June 2013
Volume 54, Issue 15
Free
ARVO Annual Meeting Abstract  |   June 2013
Agreement between Clinical versus Automated Disc Damage Likelihood Scalw (DDLS) Staging in Asian Indian eyes
Author Affiliations & Notes
  • Premnath Gnaneswaran
    Glaucoma, Narayana Nethralaya, Bangalore, India
  • Sathi Devi
    Glaucoma, Narayana Nethralaya, Bangalore, India
  • Ramgopal Balu
    Glaucoma, Narayana Nethralaya, Bangalore, India
  • Dhanraj Rao
    Glaucoma, Narayana Nethralaya, Bangalore, India
  • Narendra Puttaiah
    Glaucoma, Narayana Nethralaya, Bangalore, India
  • Rohit Shetty
    Glaucoma, Narayana Nethralaya, Bangalore, India
  • Rajesh Sasikumar
    Glaucoma, Narayana Nethralaya, Bangalore, India
  • Footnotes
    Commercial Relationships Premnath Gnaneswaran, None; Sathi Devi, None; Ramgopal Balu, None; Dhanraj Rao, None; Narendra Puttaiah, None; Rohit Shetty, None; Rajesh Sasikumar, None
  • Footnotes
    Support None
Investigative Ophthalmology & Visual Science June 2013, Vol.54, 4806. doi:https://doi.org/
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      Premnath Gnaneswaran, Sathi Devi, Ramgopal Balu, Dhanraj Rao, Narendra Puttaiah, Rohit Shetty, Rajesh Sasikumar; Agreement between Clinical versus Automated Disc Damage Likelihood Scalw (DDLS) Staging in Asian Indian eyes. Invest. Ophthalmol. Vis. Sci. 2013;54(15):4806. doi: https://doi.org/.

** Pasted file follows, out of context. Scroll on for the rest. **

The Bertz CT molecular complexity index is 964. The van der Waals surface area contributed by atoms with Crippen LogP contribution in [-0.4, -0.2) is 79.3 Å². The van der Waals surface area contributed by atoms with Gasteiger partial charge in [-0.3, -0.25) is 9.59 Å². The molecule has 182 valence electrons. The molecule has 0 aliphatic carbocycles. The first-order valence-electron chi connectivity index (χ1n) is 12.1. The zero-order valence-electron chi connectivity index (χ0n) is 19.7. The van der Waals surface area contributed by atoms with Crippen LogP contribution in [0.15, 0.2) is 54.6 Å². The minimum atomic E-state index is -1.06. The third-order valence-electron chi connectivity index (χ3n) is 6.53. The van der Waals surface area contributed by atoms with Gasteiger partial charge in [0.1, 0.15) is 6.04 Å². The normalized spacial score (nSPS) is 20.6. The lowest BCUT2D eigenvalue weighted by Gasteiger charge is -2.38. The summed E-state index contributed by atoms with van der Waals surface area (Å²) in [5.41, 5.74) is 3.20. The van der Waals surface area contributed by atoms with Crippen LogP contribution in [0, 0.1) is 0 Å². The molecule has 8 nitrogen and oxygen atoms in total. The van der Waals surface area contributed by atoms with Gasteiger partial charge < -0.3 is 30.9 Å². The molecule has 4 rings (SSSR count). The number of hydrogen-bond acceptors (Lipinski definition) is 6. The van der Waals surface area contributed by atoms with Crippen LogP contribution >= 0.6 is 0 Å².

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      © ARVO (1962-2015); The Authors (2016-present)

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Abstract

Purpose: To determine the agreement between clinical versus automated Disc Damage Likelihood Scale (DDLS) staging and if it was affected by disc size.

Methods: In this prospective observational study, consecutive subjects who were diagnosed to have glaucoma or ocular hypertension were enrolled. DDLS staging was done clinically by stereo-biomicroscopy after measuring optic disc size and rim/disc ratio. Using appropriate corrective factorsfor measuring disc size, the discs werecategorized into small, average and large discs.The Kowa Nonmyd WX retinal camera (Kowa Optimed, Nagoya, Japan) was used for stereoscopic fundus imaging; a single examiner then stereoscopically observed and marked the outline of the optic disc and cup; the built-in software then calculated the DDLS staging. Agreement between the 2 methods and for evaluating effect of disc size was assessed using weighted kappa (categorical data) and reliability was measured usingintraclass correlation coefficient (ICC). We also assessed intra-observer reproducibility of the automated staging in 30 eyes.

Results: 68 eyes (36 patients) were enrolled; the mean age was 49.8 ± 16.9 years and majority were men (64%). The two methods showed good agreement (κ=0.81, 95% C.I, 0.74-0.88) and repeatability (r=0.97, 95% C.I, 0.96-0.98). Moderate sized discs showed very good agreement (r=0.85, 95% C.I, 0.77-0.93), while large discs showed moderate agreement (r=0.69, 95% C.I, 0.53-0.83). Intra-observer reproducibility was very good for the automated staging (r=0.97, 95% C.I, 0.97-0.99).

Conclusions: Automated DDLS staging showed good agreement with clinical staging and could be used as an alternative tool in diagnosis; disc size did not appear to be a major determinant.

Keywords: 550 imaging/image analysis: clinical • 627 optic disc • 549 image processing  
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